Alderperson Marlene Davis, a consistent BBBSEMO supporter over the 10+ years she’s served St. Louis as an elected official, saw the agency’s to move to Grand Center as doubly valuable to her ward.

“When BBBSEMO came here in 2008,” she says, “this area — especially when you talk about Covenant Blu, and the JeffVanderLou neighborhood — 75% of families there were low-income. That has changed, but we still have one-parent households, and a child could definitely benefit from having a Big. And Big Brothers Big Sisters provides a service and citizens have had better cultural enrichment opportunity through it that they probably would not have any other way.”

Davis also has fond personal memories associated with the site. “When I was a child growing up, we frequented the store a lot with my mother and other family members; and later on, before Woolworth’s closed, I took my own children there,” she says. “For it to sit there, abandoned… there was something lost. I wanted to see that building re-purposed, and I thought there was good purpose for BBBSEMO to be there.”

And be there it has. In fact, BE THERE was the agency’s official promise when it moved into 501 North Grand in 2008 – not as a passive tenant, but a bold contributor.

Mr. Bill Smith, BBBSEMO’s longest-serving Big Brother with Little Brother (1989)

“Before we started becoming active in the Grand Center community,” says BBBSEMO’s Hatter, “I wanted to make sure we could really add something of value. I did not want to be taken as the little nonprofit lady who only wanted tickets to arts events.”

“Our building sits at the intersection of North and South St. Louis, and of great wealth and culture and disenfranchisement and isolation,” she continues. “Being here gives us a unique perspective and requires us to do more, particularly when it comes to addressing racial and economic equity.”

Recognizing the building’s past as a site of segregated lunch counters and protests for equality has been crucial to keeping that promise to BE THERE for all. Hatter recalls the moment BBBSEMO’s longest-serving Big Brother, Mr. Bill Smith, visited the space as its very first guest.

“We walked into the building, and Bill stopped and started to cry. Then he looked at me. ‘I can still remember the way they stared at me when I would walk in here years ago…’ I told him, ‘Bill, I am so sorry for those years. But you, and everyone else, you’re always welcome here.’”

“That moment,” Hatter says, “I realized this building was powerful, and that for some reason, after so many years, it’d been placed in our hands. I believed it was my job as CEO to make sure 501 – and 519 – North Grand stood for something bigger than our one agency.”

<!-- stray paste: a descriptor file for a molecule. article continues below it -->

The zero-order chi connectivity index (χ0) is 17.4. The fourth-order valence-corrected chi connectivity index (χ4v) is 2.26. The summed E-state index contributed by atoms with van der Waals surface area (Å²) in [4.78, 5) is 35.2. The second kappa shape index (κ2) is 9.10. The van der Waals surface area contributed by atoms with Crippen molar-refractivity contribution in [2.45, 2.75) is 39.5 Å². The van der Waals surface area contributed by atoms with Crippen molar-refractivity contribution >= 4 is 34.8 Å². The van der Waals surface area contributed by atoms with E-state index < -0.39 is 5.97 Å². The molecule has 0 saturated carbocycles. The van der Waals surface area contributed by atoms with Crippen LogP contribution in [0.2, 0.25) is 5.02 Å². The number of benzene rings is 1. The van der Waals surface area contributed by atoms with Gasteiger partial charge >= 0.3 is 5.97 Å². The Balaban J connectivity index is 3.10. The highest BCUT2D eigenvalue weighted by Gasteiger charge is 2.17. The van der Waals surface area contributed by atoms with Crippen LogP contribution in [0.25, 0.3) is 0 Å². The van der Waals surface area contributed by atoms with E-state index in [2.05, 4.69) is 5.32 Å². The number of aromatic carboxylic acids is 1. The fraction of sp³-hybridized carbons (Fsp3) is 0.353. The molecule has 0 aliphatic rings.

First Family Dinner at ANEW Rooftop (2017)

Since the grand opening of Big Brothers Big Sisters’ headquarters a decade ago, the agency has grown tremendously in program and size. Just last January, BBBSEMO officially opened ANEW Test Kitchen + Rooftop – an innovation that was part of the agency’s building plans from the start – to invite all to come together around food and purpose, and to provide space for building new relationships and partnerships.

“Over the past 10 years, we have worked to make sure our agency is stable and thriving,” says Hatter. “We are ready to keep growing, and continue investing in ways that improve our support for young people and our community.

“Back when we started that process of getting into this building, there were a lot of obstacles to overcome,” Hatter says, smiling, “and some thought we might not make it. If the last decade’s any lesson, you can expect us to keep doing the unexpected. And every effort will be aimed at fulfilling our promise to BE THERE.”

Photo credits: Built St. Louis, St. Louis Post-Dispatch, Cory Miller

About the Author

Elaine Cha

Elaine Cha, Storyteller/Journalist at Big Brothers Big Sisters of Eastern Missouri, creates and contributes to all kinds of content that highlights ways BBBSEMO impacts people's lives. Her past work includes producing engagement content with/for Forward Through Ferguson and the Ferguson Commission; the Nine Network of Public Media; and the Regional Arts Commission.